The neighborhood (East Allegheny, Troy Hill) is made up of individual families with unique stories that are confined to separated private homes and spaces. A historic figure in the neighborhood, the brick shell, presents an opportunity to re-introduce the residents to the public realm. Additionally, a hostel is defined by its shared space and amenities; it is organized around its public realm. What is shared within the hostel is shared with the neighborhood. A hostel visitor is immersed in the sphere of the neighborhood and may learn whatever the community allows.
The nature of the brick shell is private and secluded; the mass of the brick as well as the size of the wall facing the major intersection conveys an exclusive sense. By segmenting and displacing the walls of the shell, space is made for the public realm. The shared spaces are located on the first floor with the primary spaces organized around the removed wall. Materials show removal of walls and start to suggest relationships between spaces.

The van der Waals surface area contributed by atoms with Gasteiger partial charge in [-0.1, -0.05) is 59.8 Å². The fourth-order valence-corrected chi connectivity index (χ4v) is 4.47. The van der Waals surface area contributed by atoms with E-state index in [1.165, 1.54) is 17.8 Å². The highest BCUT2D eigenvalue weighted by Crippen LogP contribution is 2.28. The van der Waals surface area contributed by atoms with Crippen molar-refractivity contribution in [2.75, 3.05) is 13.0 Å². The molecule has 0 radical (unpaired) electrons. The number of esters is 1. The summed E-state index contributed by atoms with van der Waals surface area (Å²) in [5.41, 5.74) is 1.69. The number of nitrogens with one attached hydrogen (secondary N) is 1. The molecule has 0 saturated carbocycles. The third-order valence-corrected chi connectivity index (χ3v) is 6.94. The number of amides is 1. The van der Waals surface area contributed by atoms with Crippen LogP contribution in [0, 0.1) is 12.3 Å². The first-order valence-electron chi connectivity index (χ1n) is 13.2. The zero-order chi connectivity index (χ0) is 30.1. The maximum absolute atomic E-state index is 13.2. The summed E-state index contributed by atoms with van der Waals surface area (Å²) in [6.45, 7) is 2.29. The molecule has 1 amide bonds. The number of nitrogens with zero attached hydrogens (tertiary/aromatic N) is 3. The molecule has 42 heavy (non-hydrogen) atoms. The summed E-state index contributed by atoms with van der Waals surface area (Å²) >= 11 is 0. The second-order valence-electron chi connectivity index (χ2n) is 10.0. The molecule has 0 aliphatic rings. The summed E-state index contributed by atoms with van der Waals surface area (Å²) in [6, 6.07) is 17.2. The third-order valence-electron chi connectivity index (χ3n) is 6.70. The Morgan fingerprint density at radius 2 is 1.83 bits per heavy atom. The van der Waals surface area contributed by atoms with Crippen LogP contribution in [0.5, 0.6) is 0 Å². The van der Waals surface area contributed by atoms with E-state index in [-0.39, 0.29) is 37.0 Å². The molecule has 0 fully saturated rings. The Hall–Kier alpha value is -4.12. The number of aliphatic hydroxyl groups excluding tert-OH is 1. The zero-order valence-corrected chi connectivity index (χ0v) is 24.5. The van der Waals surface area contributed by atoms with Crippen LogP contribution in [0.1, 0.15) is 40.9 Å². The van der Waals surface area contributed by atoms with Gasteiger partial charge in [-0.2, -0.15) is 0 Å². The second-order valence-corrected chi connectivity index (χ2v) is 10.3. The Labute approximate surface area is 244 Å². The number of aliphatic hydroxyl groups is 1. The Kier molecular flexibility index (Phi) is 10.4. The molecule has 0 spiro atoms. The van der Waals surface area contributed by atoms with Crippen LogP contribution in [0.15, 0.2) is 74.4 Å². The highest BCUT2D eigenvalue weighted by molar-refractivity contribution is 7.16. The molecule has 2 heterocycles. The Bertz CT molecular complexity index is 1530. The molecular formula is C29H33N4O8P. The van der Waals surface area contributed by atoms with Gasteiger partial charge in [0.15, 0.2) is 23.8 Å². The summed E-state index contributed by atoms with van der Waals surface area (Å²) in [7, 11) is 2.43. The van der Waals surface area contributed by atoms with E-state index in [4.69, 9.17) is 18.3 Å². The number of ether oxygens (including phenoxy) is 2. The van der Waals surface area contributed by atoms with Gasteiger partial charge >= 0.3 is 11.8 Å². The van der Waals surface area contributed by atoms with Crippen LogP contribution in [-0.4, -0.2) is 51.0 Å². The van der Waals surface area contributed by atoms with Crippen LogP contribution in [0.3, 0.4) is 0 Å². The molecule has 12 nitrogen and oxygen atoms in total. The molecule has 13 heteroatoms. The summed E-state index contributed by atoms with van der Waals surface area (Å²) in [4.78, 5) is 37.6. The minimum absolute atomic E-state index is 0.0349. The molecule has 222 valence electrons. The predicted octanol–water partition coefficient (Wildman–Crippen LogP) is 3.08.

Space between, adjacent, around is a new “realm” that is simultaneously new and unfamiliar as well as connected to history. 

The grid is, in part, derived from elements within the shell and used as a device to shift the segmented portions of the shell away from its origin. As independent walls, they have new relationships with the community externally while are  also used to organize space internally.